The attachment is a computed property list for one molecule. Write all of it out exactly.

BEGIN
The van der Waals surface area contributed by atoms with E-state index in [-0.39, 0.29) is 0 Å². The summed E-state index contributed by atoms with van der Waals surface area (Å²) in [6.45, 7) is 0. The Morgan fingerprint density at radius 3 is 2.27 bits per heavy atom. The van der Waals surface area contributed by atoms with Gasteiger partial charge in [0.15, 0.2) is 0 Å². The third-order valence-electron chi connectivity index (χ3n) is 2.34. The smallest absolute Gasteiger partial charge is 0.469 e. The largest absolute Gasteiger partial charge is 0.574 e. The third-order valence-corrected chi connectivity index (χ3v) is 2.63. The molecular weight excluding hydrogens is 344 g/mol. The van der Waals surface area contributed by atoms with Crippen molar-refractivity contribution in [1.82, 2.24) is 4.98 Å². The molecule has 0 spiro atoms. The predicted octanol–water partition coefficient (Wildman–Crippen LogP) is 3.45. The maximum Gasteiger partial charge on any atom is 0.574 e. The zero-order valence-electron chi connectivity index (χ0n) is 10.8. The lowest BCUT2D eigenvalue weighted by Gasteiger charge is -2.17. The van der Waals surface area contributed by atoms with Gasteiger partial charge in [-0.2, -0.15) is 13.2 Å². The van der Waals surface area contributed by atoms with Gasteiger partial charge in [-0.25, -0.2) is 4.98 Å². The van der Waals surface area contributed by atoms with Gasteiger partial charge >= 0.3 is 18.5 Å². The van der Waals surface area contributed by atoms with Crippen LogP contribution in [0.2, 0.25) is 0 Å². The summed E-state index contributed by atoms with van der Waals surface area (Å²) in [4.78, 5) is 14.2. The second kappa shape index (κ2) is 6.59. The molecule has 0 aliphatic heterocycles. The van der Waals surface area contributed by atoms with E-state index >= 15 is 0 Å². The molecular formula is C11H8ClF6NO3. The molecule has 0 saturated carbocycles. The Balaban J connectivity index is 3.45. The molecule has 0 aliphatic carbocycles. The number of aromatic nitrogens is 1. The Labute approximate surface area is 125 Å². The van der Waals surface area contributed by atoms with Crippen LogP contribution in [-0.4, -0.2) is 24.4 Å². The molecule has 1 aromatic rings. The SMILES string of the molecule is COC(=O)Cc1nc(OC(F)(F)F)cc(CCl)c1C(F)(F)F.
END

The van der Waals surface area contributed by atoms with E-state index in [-0.39, 0.29) is 0 Å². The summed E-state index contributed by atoms with van der Waals surface area (Å²) in [6.45, 7) is 0. The Morgan fingerprint density at radius 3 is 2.27 bits per heavy atom. The van der Waals surface area contributed by atoms with Gasteiger partial charge in [0.15, 0.2) is 0 Å². The third-order valence-electron chi connectivity index (χ3n) is 2.34. The smallest absolute Gasteiger partial charge is 0.469 e. The largest absolute Gasteiger partial charge is 0.574 e. The third-order valence-corrected chi connectivity index (χ3v) is 2.63. The molecular weight excluding hydrogens is 344 g/mol. The van der Waals surface area contributed by atoms with Crippen molar-refractivity contribution in [1.82, 2.24) is 4.98 Å². The molecule has 0 spiro atoms. The predicted octanol–water partition coefficient (Wildman–Crippen LogP) is 3.45. The maximum Gasteiger partial charge on any atom is 0.574 e. The zero-order valence-electron chi connectivity index (χ0n) is 10.8. The lowest BCUT2D eigenvalue weighted by Gasteiger charge is -2.17. The van der Waals surface area contributed by atoms with Gasteiger partial charge in [-0.2, -0.15) is 13.2 Å². The van der Waals surface area contributed by atoms with Gasteiger partial charge in [-0.25, -0.2) is 4.98 Å². The van der Waals surface area contributed by atoms with Gasteiger partial charge >= 0.3 is 18.5 Å². The van der Waals surface area contributed by atoms with Crippen LogP contribution in [0.2, 0.25) is 0 Å². The summed E-state index contributed by atoms with van der Waals surface area (Å²) in [4.78, 5) is 14.2. The second kappa shape index (κ2) is 6.59. The molecule has 0 aliphatic heterocycles. The van der Waals surface area contributed by atoms with E-state index >= 15 is 0 Å². The molecular formula is C11H8ClF6NO3. The molecule has 0 saturated carbocycles. The Balaban J connectivity index is 3.45. The molecule has 0 aliphatic carbocycles. The number of aromatic nitrogens is 1. The Labute approximate surface area is 125 Å². The van der Waals surface area contributed by atoms with Crippen LogP contribution in [-0.4, -0.2) is 24.4 Å². The molecule has 1 aromatic rings. The SMILES string of the molecule is COC(=O)Cc1nc(OC(F)(F)F)cc(CCl)c1C(F)(F)F.